Prime Minister Benjamin Netanyahu on Monday said it remained unclear whether the Istanbul bomber had deliberately targeted Israelis, hours after Turkish reports indicated the suspected Islamic State operative had followed the tour group from their hotel.
Initial speculation had indicated the Israeli group, visiting Turkey on a culinary tour, had been the victims of bad timing when they crossed paths with a suicide bomber Saturday, but Netanyahu said it was still unclear.
“Our intelligence services are working to clarify whether the attack was targeting Israelis; it’s still unclear,” he said at a weekly faction meeting in Jerusalem.
Three Israelis and an Iranian were killed in the deadly bombing Saturday in central Istanbul. The Israeli victims were identified as Yonathan Suher, 40, Simha Dimri, 59, and Avraham Goldman, 69. Suher and Goldman were also named as United States citizens by the State Department.
The bodies of the Israelis killed, and 11 other Israelis who were wounded in the blast, were flown home Sunday amid increased cooperation between Israeli and Turkish authorities.
“I thank the IDF and Magen David Adom for their dedicated and effective efforts to bring home the Israelis who were hurt in the terror attack in Turkey,” the prime minister said.
Turkish media reports on Monday said the suspected Islamic State bomber followed the tour group from their hotel to the restaurant and waited outside for them before detonating his explosives.
The reports, published in the Turkish media, appeared to contradict earlier assessments that the bombing didn’t deliberately target the Israeli tour group.
These reports, however, were unsourced and couldn’t be independently verified.
Turkey remains a popular vacation destination for Israelis, despite chilly ties between the countries in recent years.
A blast in Istanbul last year near the Blue Mosque, another popular tourist destination, killed 10 German tourists. That blast was also blamed on the Islamic State and was thought to have targeted Turkey’s tourism industry, but not the Germans specifically.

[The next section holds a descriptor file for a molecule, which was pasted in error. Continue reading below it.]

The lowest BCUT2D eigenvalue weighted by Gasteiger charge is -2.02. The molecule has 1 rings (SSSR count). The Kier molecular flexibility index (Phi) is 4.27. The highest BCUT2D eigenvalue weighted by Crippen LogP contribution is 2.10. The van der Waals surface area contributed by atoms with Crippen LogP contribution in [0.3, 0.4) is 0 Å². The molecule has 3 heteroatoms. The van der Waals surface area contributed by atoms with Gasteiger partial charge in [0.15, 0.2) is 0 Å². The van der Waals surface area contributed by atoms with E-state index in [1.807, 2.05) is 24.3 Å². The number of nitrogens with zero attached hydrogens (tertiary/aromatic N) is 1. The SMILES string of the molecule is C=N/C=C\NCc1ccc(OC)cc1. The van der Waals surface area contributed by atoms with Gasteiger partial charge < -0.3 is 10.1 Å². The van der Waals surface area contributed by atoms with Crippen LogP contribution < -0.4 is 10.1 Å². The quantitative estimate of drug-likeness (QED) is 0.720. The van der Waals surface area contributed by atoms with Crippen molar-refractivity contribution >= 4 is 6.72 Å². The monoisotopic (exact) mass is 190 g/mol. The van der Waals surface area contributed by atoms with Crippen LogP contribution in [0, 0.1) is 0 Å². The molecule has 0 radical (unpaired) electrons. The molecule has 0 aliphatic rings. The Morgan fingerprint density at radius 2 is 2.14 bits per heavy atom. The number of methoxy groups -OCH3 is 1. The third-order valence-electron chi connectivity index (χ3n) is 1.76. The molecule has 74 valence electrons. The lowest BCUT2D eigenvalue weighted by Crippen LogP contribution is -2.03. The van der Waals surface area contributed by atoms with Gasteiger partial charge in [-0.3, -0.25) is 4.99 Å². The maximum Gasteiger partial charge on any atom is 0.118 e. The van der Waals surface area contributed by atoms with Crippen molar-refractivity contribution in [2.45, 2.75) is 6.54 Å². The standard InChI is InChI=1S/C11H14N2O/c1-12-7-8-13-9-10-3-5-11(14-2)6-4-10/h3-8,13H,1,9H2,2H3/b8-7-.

In his remarks at the opening of the weekly Likud faction meeting, the prime minister also hailed a covert operation to airlift 17 Yemenite Jews to Israel.
Netanyahu praised the secret operation, which included bringing seven children to Israel, and which wrapped up overnight Sunday-Monday, bringing an end to the emigration of tens of thousands of Yemenites over the last seven decades.
The prime minister emphasized that past experience showed that though Yemen’s Jewish community was all but severed, it would live on in Israel.
Several years ago, he said, he visited a school in Migdal Haemek “and there I saw small children who had just immigrated from Yemen, reading from a Torah scroll and continuing the legacy of our nation,” he said. “It moved me to the depths of my soul.”
The prime minister also reiterated that Israel was committed to resuming Ethiopian immigration. His comments came a day after hundreds of Ethiopian Israelis marched in Jerusalem against the government’s decision to push off the immigration of their relatives. Earlier this year, the government green-lighted the plan, but did not designate a budget to carry it out, later postponing it indefinitely.
“We also have a commitment to bring our brothers in Ethiopia to Israel,” he said.
“We will bring hundreds of them this year, and the rest later on,” Netanyahu pledged.
Ilan Ben Zion contributed to this report.